Friday, November 26, 2010

Christmas Cake - it's not too late !

If you start now, and I mean NOW, you can probably just about get the cake done in time for Christmas. I have made six cakes in total and have been feeding them (whiskey) for the last couple of weeks. They are now ready to marzipan and ice and will be with the recipients next week or the week after (depending how quickly I manage to get them decorated).

You may be thinking in awe, what ? Six Christmas cakes ?? But actually Christmas cake is really easy to make, you just need to know a few tricks of the trade. I went on a year long cake decorating course which I thoroughly enjoyed, and of course the first project was Christmas cake decorating and baking. So, here goes...

This is my tried and tested Christmas Cake recipe taken from a book called 'The Cook's Encyclopedia of Christmas' by Martha Day. (Just reading that title tells me that it's my kind of book). My mom bought me the book a couple of years ago and the recipe makes for a nice tasting Christmas cake.

Here's how it goes:


225g sultanas
225g currants
225g raisins
115g dried, chopped prunes
50g glace cherries
50g chopped, mixed peel
45ml brandy, sherry or whiskey
225g plain flour
pinch salt
half tsp cinnamon
half tsp nutmeg
1 tbsp cocoa powder
grated rind of an orange or lemon
225g butter
225g soft brown sugar
4 large eggs
50g ground almonds
50g chopped almonds


1. The night before you want to make the cake - presoak the dried fruit in whichever alcohol you are using.
I guess I never really realised just how important soaking dried fruit in some form of liquid is, until I first tried it in a banana loaf cake. Soaking the fruit makes so much difference it's like eating a different cake. So, put all of the dried fruit mentioned above, cherries and prunes included into a huge bowl, pour the alcohol over and preferably leave over night. I also cover my bowl with clingfilm so the alcoholic vapour is not lost. :o)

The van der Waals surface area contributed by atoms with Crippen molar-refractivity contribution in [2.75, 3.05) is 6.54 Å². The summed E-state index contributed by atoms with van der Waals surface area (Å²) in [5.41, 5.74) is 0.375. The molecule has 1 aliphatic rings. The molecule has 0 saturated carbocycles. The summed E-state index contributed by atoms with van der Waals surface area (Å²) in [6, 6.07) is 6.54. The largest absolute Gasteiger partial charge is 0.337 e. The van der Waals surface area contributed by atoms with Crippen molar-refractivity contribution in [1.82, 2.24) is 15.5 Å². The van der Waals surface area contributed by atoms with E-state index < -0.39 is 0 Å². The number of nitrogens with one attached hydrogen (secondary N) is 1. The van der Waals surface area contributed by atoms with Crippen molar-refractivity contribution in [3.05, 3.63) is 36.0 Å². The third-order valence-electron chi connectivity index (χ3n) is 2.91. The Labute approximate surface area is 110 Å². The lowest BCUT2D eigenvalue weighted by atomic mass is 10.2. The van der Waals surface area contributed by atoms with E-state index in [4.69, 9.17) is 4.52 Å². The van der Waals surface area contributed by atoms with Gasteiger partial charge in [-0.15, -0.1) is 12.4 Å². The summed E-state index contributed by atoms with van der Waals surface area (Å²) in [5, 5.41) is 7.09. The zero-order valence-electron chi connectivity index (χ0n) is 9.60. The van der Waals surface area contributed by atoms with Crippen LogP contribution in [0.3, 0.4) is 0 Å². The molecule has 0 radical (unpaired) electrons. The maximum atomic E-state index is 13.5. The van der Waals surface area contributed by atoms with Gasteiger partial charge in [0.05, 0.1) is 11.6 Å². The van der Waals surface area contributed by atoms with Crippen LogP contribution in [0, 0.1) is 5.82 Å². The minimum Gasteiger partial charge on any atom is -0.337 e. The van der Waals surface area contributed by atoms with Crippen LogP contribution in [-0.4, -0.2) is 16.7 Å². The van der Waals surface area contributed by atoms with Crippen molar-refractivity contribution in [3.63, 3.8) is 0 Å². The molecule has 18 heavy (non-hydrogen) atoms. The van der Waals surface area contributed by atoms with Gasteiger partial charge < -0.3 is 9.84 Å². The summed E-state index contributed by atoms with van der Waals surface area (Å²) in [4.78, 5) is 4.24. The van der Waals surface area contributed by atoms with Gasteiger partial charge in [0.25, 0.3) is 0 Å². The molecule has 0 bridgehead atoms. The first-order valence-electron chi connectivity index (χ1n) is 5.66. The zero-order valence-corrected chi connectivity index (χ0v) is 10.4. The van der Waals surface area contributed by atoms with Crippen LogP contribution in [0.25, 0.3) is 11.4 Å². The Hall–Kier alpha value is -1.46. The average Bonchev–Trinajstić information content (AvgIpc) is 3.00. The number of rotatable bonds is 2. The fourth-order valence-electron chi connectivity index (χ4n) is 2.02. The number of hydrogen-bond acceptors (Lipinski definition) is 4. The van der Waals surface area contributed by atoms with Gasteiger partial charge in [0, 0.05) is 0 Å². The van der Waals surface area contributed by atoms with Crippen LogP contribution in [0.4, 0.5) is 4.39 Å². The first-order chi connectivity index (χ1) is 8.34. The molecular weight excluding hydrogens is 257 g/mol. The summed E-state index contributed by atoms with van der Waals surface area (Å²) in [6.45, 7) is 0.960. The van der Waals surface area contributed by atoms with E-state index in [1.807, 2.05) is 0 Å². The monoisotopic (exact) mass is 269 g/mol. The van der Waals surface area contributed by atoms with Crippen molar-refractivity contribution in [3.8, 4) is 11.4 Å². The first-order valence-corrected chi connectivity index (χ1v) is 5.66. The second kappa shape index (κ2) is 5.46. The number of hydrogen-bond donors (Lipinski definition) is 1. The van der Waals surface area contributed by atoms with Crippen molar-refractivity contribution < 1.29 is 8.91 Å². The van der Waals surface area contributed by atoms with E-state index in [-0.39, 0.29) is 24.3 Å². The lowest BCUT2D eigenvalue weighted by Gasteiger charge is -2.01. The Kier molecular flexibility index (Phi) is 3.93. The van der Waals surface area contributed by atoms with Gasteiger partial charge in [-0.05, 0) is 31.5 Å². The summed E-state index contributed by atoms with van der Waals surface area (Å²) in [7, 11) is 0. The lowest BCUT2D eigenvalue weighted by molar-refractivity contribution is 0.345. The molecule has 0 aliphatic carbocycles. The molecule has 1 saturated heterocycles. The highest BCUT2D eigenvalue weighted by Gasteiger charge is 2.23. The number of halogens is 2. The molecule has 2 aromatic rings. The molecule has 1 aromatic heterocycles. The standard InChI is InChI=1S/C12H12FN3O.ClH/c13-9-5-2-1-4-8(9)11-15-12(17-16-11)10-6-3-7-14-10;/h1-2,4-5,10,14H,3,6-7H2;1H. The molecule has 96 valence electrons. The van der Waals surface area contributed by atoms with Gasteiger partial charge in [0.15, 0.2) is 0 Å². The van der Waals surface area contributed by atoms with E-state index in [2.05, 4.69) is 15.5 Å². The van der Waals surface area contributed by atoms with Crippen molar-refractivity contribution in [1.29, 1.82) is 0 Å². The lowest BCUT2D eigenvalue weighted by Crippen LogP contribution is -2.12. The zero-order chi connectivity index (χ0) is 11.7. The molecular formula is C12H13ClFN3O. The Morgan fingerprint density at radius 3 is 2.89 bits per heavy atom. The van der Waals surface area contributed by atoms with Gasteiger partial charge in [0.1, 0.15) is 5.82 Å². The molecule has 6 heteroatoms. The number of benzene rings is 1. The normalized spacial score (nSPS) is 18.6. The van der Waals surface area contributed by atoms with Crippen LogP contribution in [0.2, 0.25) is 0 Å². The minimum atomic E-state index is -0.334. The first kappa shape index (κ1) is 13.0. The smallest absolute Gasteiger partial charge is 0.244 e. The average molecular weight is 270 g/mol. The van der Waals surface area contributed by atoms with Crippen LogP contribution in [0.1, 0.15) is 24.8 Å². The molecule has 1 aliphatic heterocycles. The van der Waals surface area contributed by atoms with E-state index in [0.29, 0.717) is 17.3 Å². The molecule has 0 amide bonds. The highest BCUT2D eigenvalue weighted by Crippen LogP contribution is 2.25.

NOTE: If you don't like cherries/mixed peel/raisins, then remember the above is a guide only. As long as you use the correct weight of dried fruits, then you can substitute any for your favourites. For example, Biscuit Boy adores cherries so I will often use triple the amount of cherries and half the amount of raisins, and no mixed peel, but more sultanas.. You get the idea...

Preheat the oven to 160 deg/325F or gas 3.

2. This makes enough for an 8inch round cake, so you need to grease and line that. Although I use a 7in square tin and this quantity does fine for that too. Don't forget to make the lining in the tin nice and tall, this prevents the corners of the cake browning too quickly and becoming dry.

3. Sift the dry ingredients into  a bowl - flour, cocoa, salt and spices. In a different bowl whisk the (softened) butter and sugar together until light and fluffy and then add the eggs one at a time, beating after each addition.

4. Next, add the orange or lemon rind to the sugar.butter/eggs mixture, then add the ground almonds, chopped almonds, flour mixture and fruits (basically all the rest of the ingredients above !)

5. Mix all of this together and place in your prepared cake tin.

 6. Put in the oven and bake for 3 hours, do a skewer test to ensure the cake is cooked. eg if there is raw cake on the skewer that you dip in, then you need to cook it for longer. If the top of the cake is looking done, but the middle isn't you can cover the cake either with tin foil or cake liner to remove some of the direct heat from the top of the cake.

Here is the cooked cake:

As I am going to be decorating these cakes in the next few days I will do a Christmas Cake decorating masterclass which should be fun as I still have all of the bits and pieces from the course. Edible gold anyone ?? Come on, it is Christmas !!!

Let me be the first to say it, and not even in December ..

Merry Christmas !!!!!


  1. What a delicious way to welcome in the holidays.

  2. Thank you for your comment Lisa. A slice of Christmas cake is lovely. Check out my new post about decorating the cake, I hope you get time to make one..

  3. I've meant to get write to you since Christmas and thank you for my amazing, personalized Christmas cake (no marzipan - spit! - double icing!)!
    It was amazing. Rich and fruity and loved by everyone who enjoyed it - conventionally (as a desert with cream/custard etc) or with a smelly, runny Stilton! And it was presented beautifully too!
    I wish to also thank you for the second cake that you made for me - I gave it to my Step Mother and I know that she proudly offered it to her Christmas company!
    Thanks again - Liz


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